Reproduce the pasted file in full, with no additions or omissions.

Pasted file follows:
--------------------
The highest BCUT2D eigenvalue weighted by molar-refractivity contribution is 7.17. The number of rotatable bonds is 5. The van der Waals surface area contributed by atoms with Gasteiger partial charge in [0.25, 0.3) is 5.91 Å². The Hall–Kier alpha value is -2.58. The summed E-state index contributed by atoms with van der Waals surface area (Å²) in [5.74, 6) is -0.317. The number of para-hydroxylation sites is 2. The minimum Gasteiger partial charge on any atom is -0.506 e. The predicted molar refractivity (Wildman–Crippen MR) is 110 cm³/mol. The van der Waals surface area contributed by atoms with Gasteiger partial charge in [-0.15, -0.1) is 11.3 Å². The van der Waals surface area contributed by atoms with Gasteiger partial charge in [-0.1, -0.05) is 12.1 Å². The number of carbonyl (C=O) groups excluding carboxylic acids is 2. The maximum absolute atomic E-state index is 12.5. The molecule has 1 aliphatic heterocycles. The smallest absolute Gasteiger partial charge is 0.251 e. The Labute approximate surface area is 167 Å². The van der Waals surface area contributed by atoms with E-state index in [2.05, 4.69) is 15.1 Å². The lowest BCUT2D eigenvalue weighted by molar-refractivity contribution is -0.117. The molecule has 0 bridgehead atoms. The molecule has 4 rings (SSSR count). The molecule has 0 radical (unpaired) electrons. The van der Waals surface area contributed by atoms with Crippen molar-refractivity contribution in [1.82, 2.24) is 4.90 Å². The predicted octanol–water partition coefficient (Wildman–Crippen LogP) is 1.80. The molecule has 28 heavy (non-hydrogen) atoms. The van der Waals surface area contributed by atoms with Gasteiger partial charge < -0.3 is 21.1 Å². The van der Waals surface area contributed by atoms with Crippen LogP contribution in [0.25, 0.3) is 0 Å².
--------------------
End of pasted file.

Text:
The highest BCUT2D eigenvalue weighted by molar-refractivity contribution is 7.17. The number of rotatable bonds is 5. The van der Waals surface area contributed by atoms with Gasteiger partial charge in [0.25, 0.3) is 5.91 Å². The Hall–Kier alpha value is -2.58. The summed E-state index contributed by atoms with van der Waals surface area (Å²) in [5.74, 6) is -0.317. The number of para-hydroxylation sites is 2. The minimum Gasteiger partial charge on any atom is -0.506 e. The predicted molar refractivity (Wildman–Crippen MR) is 110 cm³/mol. The van der Waals surface area contributed by atoms with Gasteiger partial charge in [-0.15, -0.1) is 11.3 Å². The van der Waals surface area contributed by atoms with Gasteiger partial charge in [-0.1, -0.05) is 12.1 Å². The number of carbonyl (C=O) groups excluding carboxylic acids is 2. The maximum absolute atomic E-state index is 12.5. The molecule has 1 aliphatic heterocycles. The smallest absolute Gasteiger partial charge is 0.251 e. The Labute approximate surface area is 167 Å². The van der Waals surface area contributed by atoms with E-state index in [2.05, 4.69) is 15.1 Å². The lowest BCUT2D eigenvalue weighted by molar-refractivity contribution is -0.117. The molecule has 0 bridgehead atoms. The molecule has 4 rings (SSSR count). The molecule has 0 radical (unpaired) electrons. The van der Waals surface area contributed by atoms with Crippen molar-refractivity contribution in [1.82, 2.24) is 4.90 Å². The predicted octanol–water partition coefficient (Wildman–Crippen LogP) is 1.80. The molecule has 28 heavy (non-hydrogen) atoms. The van der Waals surface area contributed by atoms with Gasteiger partial charge < -0.3 is 21.1 Å². The van der Waals surface area contributed by atoms with Crippen LogP contribution in [0.25, 0.3) is 0 Å².